Guy Ritchie digs deep into his trusted bag of tricks and turns his patented stylised action filmmaking up to maximum wattage in Sherlock Holmes: A Game of Shadows.
It wasn’t that long ago that Ritchie’s career was in a downward spiral after one questionable film after another, so it’s no surprise he is opting for the “if it’s not broke, don’t fix it” rule with …Game of Shadows.
And who can blame him? The first Sherlock Holmes was a successful reboot of an iconic brand, with Robert Downey Jr. and Jude Law’s having a hoot of a time as Holmes and his hetero (?) life-mate Watson.
Yet …Game of Shadows almost becomes too much Ritchie to handle. Too much slow motion fight sequences. Too much zoom in, zoom out rapid-fire editing techniques. Too much testosterone filled conflict. Fortunately, Ritchie still manages to create an entertaining film in spite of his excessive ways.
…Game of Shadows continues from the first film (worth watching to get a sense of story and style) with eccentric sleuth Sherlock Holmes (Robert Downey Jr.) on the trail of devious terrorist Professor Moriarty (Jared Harris), while dealing with the impending marriage of his partner Holmes (Jude Law) to sweet natured governess Mary (Kelly Reilly).
Once again the easy going chemistry between Downey Jr. and Law is the highlight of …Game of Shadows, with Law injecting the right amount of no-nonsense attitude which stops Downey’s at time rambling (yet never the less entertaining) performance from going off the rails.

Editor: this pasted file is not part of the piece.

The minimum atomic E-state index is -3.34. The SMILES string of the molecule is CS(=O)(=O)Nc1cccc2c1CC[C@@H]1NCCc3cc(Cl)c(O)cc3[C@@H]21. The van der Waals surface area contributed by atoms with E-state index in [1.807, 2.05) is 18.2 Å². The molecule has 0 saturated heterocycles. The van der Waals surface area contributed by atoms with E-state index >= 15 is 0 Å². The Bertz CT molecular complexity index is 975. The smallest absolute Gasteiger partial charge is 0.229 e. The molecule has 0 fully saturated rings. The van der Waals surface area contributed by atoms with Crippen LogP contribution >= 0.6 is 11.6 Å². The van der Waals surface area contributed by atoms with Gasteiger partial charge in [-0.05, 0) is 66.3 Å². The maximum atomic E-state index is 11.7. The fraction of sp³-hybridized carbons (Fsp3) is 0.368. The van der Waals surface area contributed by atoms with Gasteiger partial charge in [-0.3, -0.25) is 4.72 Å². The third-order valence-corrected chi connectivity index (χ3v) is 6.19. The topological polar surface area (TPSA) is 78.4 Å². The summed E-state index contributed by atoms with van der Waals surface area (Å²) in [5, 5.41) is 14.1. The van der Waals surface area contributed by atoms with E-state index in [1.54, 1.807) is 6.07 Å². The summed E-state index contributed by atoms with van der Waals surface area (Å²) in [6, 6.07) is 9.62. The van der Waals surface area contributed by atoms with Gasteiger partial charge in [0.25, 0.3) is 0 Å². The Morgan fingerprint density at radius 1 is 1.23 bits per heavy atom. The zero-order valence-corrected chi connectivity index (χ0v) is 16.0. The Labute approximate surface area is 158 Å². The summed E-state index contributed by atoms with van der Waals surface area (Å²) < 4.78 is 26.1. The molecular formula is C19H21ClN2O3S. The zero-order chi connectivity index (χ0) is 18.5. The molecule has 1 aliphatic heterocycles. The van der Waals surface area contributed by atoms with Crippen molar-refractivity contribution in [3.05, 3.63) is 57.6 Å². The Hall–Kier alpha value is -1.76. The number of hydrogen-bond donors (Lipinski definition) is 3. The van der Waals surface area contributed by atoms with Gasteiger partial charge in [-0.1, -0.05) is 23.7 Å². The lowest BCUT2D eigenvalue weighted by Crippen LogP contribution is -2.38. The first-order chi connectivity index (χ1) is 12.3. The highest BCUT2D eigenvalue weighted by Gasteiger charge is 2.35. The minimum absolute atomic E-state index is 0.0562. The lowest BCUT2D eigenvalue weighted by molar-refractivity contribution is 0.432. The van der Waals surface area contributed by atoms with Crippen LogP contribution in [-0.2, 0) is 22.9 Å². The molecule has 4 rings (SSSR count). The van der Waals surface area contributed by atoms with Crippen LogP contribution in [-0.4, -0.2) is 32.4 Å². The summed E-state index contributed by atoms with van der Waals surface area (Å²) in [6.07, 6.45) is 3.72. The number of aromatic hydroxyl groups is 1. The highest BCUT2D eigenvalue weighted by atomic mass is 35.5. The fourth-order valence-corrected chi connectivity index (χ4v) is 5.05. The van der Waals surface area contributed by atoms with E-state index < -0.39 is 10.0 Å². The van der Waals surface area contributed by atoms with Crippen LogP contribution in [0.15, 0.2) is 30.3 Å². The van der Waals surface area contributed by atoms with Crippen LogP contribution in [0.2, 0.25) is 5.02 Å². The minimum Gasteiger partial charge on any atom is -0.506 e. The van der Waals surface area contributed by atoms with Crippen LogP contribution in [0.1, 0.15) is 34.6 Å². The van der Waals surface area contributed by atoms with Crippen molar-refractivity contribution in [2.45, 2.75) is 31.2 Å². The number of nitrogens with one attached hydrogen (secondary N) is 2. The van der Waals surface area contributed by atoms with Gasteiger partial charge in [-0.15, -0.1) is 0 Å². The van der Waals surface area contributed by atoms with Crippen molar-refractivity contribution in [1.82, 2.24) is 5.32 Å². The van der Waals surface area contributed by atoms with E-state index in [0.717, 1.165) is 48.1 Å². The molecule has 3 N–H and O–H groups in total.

Yet outside Jared Harris’ brilliantly sinister turns as the diabolical Moriarty, Downey and Law are an island onto themselves with supporting turns not as strong in this sequel. Noomi Rapace is wasted in her first post …Dragon Tattoo fame role and Stephen Fry is irritably smarmy in a distracting turn as Holmes’ older brother Mycroft.
With the supporting personal lacking and a screenplay filled with confusing plot points and shambolic character motivations, Ritchie does what he does best: distract us with his over indulgent use of action and style. Guns are bigger, explosions are louder, more bones are broken and it’s all structured with manic pacing and mechanical gaudiness.
But Sherlock Holmes: A Game of Shadows is fun. Overblown and overstuffed, yet fun. Hopefully in the inevitable third entry Ritchie will allow some room to breathe.